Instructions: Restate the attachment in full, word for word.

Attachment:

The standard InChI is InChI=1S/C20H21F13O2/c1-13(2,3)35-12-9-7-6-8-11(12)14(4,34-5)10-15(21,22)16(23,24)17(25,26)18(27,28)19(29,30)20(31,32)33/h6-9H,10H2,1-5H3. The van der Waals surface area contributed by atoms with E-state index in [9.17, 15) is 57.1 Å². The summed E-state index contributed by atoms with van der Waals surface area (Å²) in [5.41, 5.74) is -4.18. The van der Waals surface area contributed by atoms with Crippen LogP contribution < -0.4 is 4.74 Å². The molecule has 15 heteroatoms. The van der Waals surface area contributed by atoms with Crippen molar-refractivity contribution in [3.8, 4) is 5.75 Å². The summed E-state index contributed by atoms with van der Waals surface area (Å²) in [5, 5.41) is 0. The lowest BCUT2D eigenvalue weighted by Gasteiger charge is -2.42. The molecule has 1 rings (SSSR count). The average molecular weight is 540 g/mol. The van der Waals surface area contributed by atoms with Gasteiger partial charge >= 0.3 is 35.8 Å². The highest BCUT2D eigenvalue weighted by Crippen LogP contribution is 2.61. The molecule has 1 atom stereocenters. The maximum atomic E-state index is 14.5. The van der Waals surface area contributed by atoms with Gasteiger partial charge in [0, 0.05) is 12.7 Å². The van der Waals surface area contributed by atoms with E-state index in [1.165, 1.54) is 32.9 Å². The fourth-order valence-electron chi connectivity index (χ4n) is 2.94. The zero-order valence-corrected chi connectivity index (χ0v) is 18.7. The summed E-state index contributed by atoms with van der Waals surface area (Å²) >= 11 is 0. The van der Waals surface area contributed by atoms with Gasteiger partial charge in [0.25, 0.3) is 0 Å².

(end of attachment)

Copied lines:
The standard InChI is InChI=1S/C20H21F13O2/c1-13(2,3)35-12-9-7-6-8-11(12)14(4,34-5)10-15(21,22)16(23,24)17(25,26)18(27,28)19(29,30)20(31,32)33/h6-9H,10H2,1-5H3. The van der Waals surface area contributed by atoms with E-state index in [9.17, 15) is 57.1 Å². The summed E-state index contributed by atoms with van der Waals surface area (Å²) in [5.41, 5.74) is -4.18. The van der Waals surface area contributed by atoms with Crippen LogP contribution < -0.4 is 4.74 Å². The molecule has 15 heteroatoms. The van der Waals surface area contributed by atoms with Crippen molar-refractivity contribution in [3.8, 4) is 5.75 Å². The summed E-state index contributed by atoms with van der Waals surface area (Å²) in [5, 5.41) is 0. The lowest BCUT2D eigenvalue weighted by Gasteiger charge is -2.42. The molecule has 1 rings (SSSR count). The average molecular weight is 540 g/mol. The van der Waals surface area contributed by atoms with Gasteiger partial charge >= 0.3 is 35.8 Å². The highest BCUT2D eigenvalue weighted by Crippen LogP contribution is 2.61. The molecule has 1 atom stereocenters. The maximum atomic E-state index is 14.5. The van der Waals surface area contributed by atoms with Gasteiger partial charge in [0, 0.05) is 12.7 Å². The van der Waals surface area contributed by atoms with E-state index in [1.165, 1.54) is 32.9 Å². The fourth-order valence-electron chi connectivity index (χ4n) is 2.94. The zero-order valence-corrected chi connectivity index (χ0v) is 18.7. The summed E-state index contributed by atoms with van der Waals surface area (Å²) >= 11 is 0. The van der Waals surface area contributed by atoms with Gasteiger partial charge in [0.25, 0.3) is 0 Å².